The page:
SOA Under The Radar: Recap
Last night I served on a panel of VCs at IBD's "Under the Radar: SOA Death Match". The event featured 4 companies with products that were either directly or indirectly focused on enabling Service Oriented Architectures (SOA). Each company presented for 6 minutes, then the panel of VCs asked 6 minutes of questions. At the end of the event, the VC panel picked a "best in show" and the audience picked their own "people's choice".
Perhaps what I found most interesting about the conference was that you could actually get 75 people into a room on a Tuesday evening to discuss Service Oriented Architectures. Sure this is Silicon Valley and there are lots of tech geeks that are always up to discuss the latest and greatest technology trends, but I remember in 2001/2002 when the mere mention of XML, SOAP, etc. brought puzzled stares from many in Silicon Valley. I think it just shows that the whole concept of XML and SOA has reached mainstream acceptance, at least within technology circles, and really is destined to become an important and long term part the technology fabric.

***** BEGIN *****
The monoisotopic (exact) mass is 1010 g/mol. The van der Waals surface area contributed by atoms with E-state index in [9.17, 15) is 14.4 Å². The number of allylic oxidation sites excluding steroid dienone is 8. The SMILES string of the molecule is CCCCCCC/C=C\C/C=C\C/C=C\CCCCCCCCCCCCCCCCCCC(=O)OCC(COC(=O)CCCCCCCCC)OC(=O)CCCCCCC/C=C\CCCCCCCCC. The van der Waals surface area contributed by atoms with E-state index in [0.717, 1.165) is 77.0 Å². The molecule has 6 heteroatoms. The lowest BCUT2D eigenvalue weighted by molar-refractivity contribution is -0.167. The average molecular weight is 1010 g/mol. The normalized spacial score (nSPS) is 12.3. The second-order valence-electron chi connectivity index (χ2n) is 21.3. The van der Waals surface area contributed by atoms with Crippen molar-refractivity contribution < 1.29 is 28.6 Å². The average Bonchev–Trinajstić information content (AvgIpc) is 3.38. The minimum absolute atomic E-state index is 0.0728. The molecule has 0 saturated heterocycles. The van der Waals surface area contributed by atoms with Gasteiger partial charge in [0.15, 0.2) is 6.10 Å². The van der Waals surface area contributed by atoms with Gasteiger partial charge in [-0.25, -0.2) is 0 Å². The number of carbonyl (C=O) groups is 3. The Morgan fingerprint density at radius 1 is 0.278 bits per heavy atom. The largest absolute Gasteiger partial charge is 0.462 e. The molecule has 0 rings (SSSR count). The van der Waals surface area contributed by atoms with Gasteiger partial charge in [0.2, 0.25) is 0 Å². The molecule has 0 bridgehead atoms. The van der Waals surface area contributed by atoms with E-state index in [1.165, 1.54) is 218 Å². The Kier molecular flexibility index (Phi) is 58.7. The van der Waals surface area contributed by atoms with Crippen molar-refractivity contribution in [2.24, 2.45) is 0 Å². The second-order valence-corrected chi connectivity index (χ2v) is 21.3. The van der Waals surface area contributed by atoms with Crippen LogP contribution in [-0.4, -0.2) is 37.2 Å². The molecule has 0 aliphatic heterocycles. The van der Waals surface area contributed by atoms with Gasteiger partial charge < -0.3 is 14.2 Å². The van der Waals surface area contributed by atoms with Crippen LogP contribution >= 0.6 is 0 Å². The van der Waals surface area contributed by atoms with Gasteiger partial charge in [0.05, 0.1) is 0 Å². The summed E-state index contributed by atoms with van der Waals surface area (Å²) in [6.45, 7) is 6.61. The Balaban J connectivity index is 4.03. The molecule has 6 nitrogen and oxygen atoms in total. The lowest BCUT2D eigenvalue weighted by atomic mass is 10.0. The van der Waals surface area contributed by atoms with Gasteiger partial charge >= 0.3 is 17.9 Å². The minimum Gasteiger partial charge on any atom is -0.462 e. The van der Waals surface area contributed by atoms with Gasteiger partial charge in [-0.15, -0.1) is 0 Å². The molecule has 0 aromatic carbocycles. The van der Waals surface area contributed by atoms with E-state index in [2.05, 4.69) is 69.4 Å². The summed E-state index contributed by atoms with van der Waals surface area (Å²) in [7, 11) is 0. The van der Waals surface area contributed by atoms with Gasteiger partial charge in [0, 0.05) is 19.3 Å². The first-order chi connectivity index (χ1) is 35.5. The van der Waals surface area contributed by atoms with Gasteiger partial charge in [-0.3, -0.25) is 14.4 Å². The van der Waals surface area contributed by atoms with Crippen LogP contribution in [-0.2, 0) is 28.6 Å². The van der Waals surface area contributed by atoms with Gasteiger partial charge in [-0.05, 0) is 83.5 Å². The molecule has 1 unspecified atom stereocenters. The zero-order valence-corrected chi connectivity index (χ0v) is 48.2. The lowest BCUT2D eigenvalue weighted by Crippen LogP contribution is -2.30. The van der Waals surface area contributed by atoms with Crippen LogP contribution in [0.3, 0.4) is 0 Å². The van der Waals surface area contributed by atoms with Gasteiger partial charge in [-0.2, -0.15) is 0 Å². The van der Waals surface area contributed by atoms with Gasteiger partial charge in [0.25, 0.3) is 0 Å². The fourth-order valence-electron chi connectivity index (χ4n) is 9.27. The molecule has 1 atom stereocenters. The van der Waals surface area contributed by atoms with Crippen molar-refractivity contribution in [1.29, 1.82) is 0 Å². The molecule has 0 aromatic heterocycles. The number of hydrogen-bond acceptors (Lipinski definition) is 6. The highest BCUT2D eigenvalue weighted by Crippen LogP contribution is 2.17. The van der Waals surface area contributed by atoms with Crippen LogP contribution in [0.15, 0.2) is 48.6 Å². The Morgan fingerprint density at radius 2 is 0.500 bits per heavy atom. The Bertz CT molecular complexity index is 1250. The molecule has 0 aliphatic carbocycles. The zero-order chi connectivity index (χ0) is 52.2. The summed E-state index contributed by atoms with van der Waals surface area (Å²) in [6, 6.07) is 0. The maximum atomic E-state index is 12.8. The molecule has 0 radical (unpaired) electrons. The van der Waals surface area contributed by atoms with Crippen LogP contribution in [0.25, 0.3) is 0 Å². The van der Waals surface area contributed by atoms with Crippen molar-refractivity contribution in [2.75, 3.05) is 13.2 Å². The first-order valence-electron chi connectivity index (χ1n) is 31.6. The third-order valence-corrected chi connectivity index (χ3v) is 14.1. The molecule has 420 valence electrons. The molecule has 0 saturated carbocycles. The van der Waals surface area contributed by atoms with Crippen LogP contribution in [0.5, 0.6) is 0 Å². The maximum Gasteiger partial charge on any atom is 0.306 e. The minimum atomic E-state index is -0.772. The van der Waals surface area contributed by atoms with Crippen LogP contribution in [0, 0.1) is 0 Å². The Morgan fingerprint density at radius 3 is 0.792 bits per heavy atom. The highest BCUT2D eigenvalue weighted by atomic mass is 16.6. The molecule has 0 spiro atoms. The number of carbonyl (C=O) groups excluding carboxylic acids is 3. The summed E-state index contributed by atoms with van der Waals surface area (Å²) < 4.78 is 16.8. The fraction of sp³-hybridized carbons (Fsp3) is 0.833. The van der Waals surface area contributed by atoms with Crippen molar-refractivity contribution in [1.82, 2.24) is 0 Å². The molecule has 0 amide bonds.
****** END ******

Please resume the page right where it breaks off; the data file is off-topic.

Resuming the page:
In case you are interested, here's an overview of the 4 companies that presented:
Appistry: Appistry was a bit of mis-match for the conference in that they are more of a application virtualization play than an SOA play. I actually like the application virtualization space quite a bit, although many of the big players have already made acquisitions in the space so the amount of opportunity remaining for start-ups is limited. That said, Appistry seemed to have a very solid product and several good reference customers. They were a bit of a sentimental favorite for me given that the CEO was a former Wash U grad and they are located in Wash U's hometown of St. Louis (not exactly the tech start-up capital), but they clearly were at a disadvantage in the competition because SOA wasn't really their sweet spot. I suspect they knew this and were really just looking to get some valley exposure for their business/fund-raising efforts, so they should have gotten an award for entrepreneurial pluck.